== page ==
Optimising images for the web

Optimizing images for the web

Michael YalonidesFront End Designer / Developer of Competitive Edge Digital.

Creating a website, nowadays, can be easily done by using tools such as WordPress or any similar CMSs (Content Management Systems). Such systems are mainly aimed at end-users and prioritise ease of use by employing several tricks to “get the job done”. For example, WordPress automatically compresses .jpeg files and even downsamples 4K images to a more manageable size.

Depending on the type of website you are building/running, the underlying technology used to create said website, and your technical proficiency, you can follow different image optimization strategies to better suit your needs.

As an end-user, when creating or using a CMS based system such as WordPress, you have limited options on how to optimize your images, depending on the theme you are using. If you are lucky, you get the option to upload a desktop and a mobile version of the image you want to use. Adding images via various page builders like Elementor, WPBakery, etc., offers a bit more flexibility, allowing you to upload separate desktop, tablet, and mobile versions of the image. Of course, you can add as many versions of the image as you see fit by adding extra code to the theme either by using the element <picture>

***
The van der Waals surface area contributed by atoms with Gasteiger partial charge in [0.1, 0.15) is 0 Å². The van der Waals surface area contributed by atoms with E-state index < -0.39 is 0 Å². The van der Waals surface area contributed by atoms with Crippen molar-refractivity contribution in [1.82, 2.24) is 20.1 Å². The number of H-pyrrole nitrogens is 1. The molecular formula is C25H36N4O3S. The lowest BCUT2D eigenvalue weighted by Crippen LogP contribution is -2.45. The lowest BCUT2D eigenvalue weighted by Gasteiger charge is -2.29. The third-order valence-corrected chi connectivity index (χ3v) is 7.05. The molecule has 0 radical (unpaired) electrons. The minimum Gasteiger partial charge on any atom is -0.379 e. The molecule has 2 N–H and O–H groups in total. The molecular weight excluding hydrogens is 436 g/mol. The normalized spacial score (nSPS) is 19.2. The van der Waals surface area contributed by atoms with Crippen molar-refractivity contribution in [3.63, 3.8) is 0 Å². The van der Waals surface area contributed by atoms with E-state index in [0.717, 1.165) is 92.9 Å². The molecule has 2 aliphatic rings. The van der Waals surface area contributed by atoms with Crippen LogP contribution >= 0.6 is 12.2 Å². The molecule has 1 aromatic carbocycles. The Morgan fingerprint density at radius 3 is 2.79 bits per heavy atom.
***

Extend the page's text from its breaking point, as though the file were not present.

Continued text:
As you can see below we can tell the browser to load a different image depending on the resolution of the device the webpage is served on. In this example, we have 4 images. One image for 4K desktops, another for 2.5K desktops, and a desktop version for small screens. Finally, we have the <img> element which loads the default image if none of the above criteria are met. In such a way we can target all the devices we want.

<source media=”(max-width: 3840px) and (min-width: 2561px)” srcset=”example-4k.jpg”>
<source media=”(max-width: 2560px) and (min-width: 1921px)” srcset=”example-2560.jpg”>
<source media=”(max-width: 1366px) and (min-width: 1025px)” srcset=”example-1366.jpg”>
<img src=”example.jpg” alt=”Example image description”>

The other method images are served is as background images. You can also change the image served by changing the background-image property using @media and the .css background-image property.


A picture is worth a thousand words.


Nowadays, the number of devices your website can be viewed on can be daunting. This can range from 4K desktop screens down to old work desktops with resolutions no bigger than 1366 pixels wide and everything in between. Don’t forget all the tablet resolutions in landscape and portrait orientations. Finally, we have all the mobile devices with various different screen sizes. Taking that into account, using a single image or a couple of images with the expectation that it will display properly on most devices is hopeful at best.

Here are the main reasons for manually optimizing your images:

  • The client views the image best optimised for his/her device. The image is displayed as you want and not how the theme assumes the image should be viewed.